Ben Lerner is a novelist and poet, author of Leaving the Atocha Station, 10:04 and The Topeka School, as well as an essay entitled The Hatred of Poetry. This poem is taken from his first new collection in more than a decade, one that comes out of inhabiting art-making, homemaking and crisis
I think you need either meaning or a sense that it has fled, especially when you look up. You need rudimentary fastening devices, something that binds surfaces, that resists, however ineffectually, their separation. Tar from the dry distillation of birch bark, a piece of music to coordinate work. I personally need cities at night, stars occluded but inferred, abandoned financial districts, underground tunnels where gold is moved back and forth between vaults. I like to imagine that’s my job, that I stack gold on pallets underneath Manhattan and transport them short distances with a forklift, that I literalise the day’s trades, that I have a career in “gold custody.” A world needs gold bars moving underground, although they cannot be pure; if they were pure they’d be too malleable to hold their shape over time and so each bar contains a small amount of other metals – copper, iron, silver, platinum, which gives the gold a whitish shade. Shades and impurities that let us hold our shapes are minimum conditions for a world, but many worlds are brief, a pulse moving through a medium, many worlds collide and recombine as you walk through them, which feels like a succession of webs on the face: plash, plash, plash, but without sound. We need music without sound to coordinate the work of moving through minimal worlds of alders, hazels, hornbeams – trees that rapidly colonise open ground after a fire. I have this dream in which I walk across the bridge after the fire to find downtown covered in even stands of birch with peeling, papery bark on which the names of everyone who has ever lived are written phonetically and I look down to find the pavement is clear glass and the gold is moving underground and I look up at the sky to watch the meaning flee, the patterned flight of meaning; I assume everyone has a version of this dream, but forgets it upon waking. We, at least my friends and I, often describe ourselves as moved by music, at the height of feeling we acknowledge that we are objects passed from one place to another, soft metal, and I think those are the minimal conditions of personhood, necessary but insufficient: we must be storable, impure, capable of movement. Once I was coming back on the Amtrak from Boston with John. He was a mess, and I was basically dragging him back to the city so I could watch him, so you and I could take turns watching him, his fretted neck and hollow body, a gentle custody. We were sitting behind two young women – maybe college students – who were discussing a passage in Dostoyevsky, in which the prisoners in Siberia wanted to put on a play for Christmas. Together they made a curtain out of “pieces of linen, old and new, given by the convicts; shirts, the bandages which our peasants wrap around their feet in lieu of socks, all sewn together well or ill, and forming together an immense sheet. Where there was not enough linen, it had been replaced by writing paper, taken sheet by sheet from the various office bureaus.” Listening to these kids discuss this passage in whispers as John pressed his face into my neck, as we crawled across the Northeast Corridor in winter, industrial ruins in moonlight through the window – it grew acutely beautiful in their paraphrase, how the prisoners painted the curtain black, painted it with stars, hung it from the ceiling, dividing worlds, defeating time, suspending labour. See, I kept whispering to John, see, see. Later, in Penn Station, after we’d taken the escalator up to the main level, we again found ourselves beside the two young readers on the platform for the downtown A. I wanted to say something to them, to thank them, but I didn’t know how. Then John reached into the duffel bag and removed three heavy bars, held them out to me. One was rectangular with rounded sides, indicating it was from the Denver Assay Office; one had square edges, which meant it was cast in New York before 1986; the third conformed to the trapezoidal shape characteristic of the contemporary international standard and had a greenish hue (iron). I tapped one of the women on the shoulder and said, although not in these words, plash, plash, plash. Only then did we hear one busker’s violin, another’s balalaika. A bar for him, for the rats scavenging between the rails, see the gold devour them, and a bar for young men dancing on the train, a hymn to possibility, a few bars of the underground malleable music my friends and I distribute. When we were back on open ground, walking along DeKalb, it began to rain, John began to lose his shape, I didn’t know if we’d reach my apartment in time, let alone in space. When we were nearing the park, these two kids with shaved heads stopped us, blocked our progress when we said excuse me, tried to pass. One of them leaned in and said: Give us your fucking money. And the other kid raised his sweatshirt to show the handle of a gun tucked in his waistband. Give us your fucking money now. But we don’t have any money, I said, as calmly as possible, which was true. Please, I said, we just have this heavy bag of gold bars, which are stamped, which aren’t fungible, cannot circulate. At that point I noticed the bandages around their feet. At that point I realized these two boys were girls, they were the two girls who had been talking about Dostoyevsky on the train. They must have followed us, they must have been following us our whole lives, forgotten upon waking. Their disguises fell away, their skin began to glow, the rain stopped, the rain seemed to hang against the hammered background of the sky. And they said, although not in words, we have come to relieve him of his duffel, to end one world so you can start another. Because a world ends every few seconds and must be rebuilt, worlds end and are rebuilt, a rocking motion. I think what’s hard for me, John said when we were back at my apartment processing the experience, sitting in the window smoking those tiny British cigarettes he always carried, I think what’s hard for me is the feeling that I’m totally without bourgeois respectability – I lost yet another job, Cora and I have broken up, for real this time, over the kid question, I’m certainly no comfort to my parents – but I also have no access to the value or intensities of art, mine or anybody else’s, highs that might make the lows in some sense worth it. We both know my recent sound installations are bullshit. And this sense of being a burden on my friends, on you and Ben in particular. And this sense of the irrelevance of it all given the political situation. And then—Stop, I interrupted, just stop for a second, John, and listen. Listen to the wind in the birches, a stream of alephs, the room tone of the forest, sirens in the distance, folk music, unnecessary but sufficient. I personally need cities at night, clear glass pavement, impurities, writing paper, all forming together an immense patchwork curtain. I’m listening now, John, Jack, Josh, Josiah, James. Tell me what you need.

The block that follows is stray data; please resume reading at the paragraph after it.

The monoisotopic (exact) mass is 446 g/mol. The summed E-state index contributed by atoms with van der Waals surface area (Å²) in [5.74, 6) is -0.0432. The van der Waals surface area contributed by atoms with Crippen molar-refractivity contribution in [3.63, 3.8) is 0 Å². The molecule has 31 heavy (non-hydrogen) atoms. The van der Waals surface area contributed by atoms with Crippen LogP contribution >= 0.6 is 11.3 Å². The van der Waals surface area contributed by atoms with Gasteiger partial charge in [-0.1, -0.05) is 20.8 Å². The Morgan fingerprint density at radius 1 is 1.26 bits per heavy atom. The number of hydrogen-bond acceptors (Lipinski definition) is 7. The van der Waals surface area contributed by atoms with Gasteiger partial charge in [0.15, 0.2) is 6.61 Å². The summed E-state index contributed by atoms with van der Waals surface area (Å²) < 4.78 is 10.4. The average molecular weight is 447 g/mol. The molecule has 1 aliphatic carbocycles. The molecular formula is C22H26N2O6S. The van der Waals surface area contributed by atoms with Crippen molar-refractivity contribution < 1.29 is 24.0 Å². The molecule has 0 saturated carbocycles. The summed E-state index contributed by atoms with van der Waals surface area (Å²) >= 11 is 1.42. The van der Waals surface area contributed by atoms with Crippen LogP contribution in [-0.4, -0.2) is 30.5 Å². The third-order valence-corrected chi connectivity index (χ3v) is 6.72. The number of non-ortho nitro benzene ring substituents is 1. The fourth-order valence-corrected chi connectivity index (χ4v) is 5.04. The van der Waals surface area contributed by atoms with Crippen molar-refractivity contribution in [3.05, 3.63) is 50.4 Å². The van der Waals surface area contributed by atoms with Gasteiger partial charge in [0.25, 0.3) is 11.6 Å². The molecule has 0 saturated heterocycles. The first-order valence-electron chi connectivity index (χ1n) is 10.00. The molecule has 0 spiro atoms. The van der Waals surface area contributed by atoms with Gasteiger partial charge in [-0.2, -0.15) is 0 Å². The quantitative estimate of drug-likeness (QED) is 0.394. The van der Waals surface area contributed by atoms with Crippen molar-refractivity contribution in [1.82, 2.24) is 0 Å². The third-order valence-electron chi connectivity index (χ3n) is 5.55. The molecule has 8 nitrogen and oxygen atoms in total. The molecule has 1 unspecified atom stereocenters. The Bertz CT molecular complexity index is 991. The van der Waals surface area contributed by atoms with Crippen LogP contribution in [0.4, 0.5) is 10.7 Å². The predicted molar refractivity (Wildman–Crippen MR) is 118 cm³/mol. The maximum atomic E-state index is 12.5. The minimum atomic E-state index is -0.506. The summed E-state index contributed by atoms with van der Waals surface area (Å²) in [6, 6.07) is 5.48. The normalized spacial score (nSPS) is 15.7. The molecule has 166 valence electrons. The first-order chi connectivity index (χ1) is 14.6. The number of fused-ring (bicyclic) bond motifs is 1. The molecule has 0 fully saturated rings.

The Lights by Ben Lerner is published by Granta Poetry, out now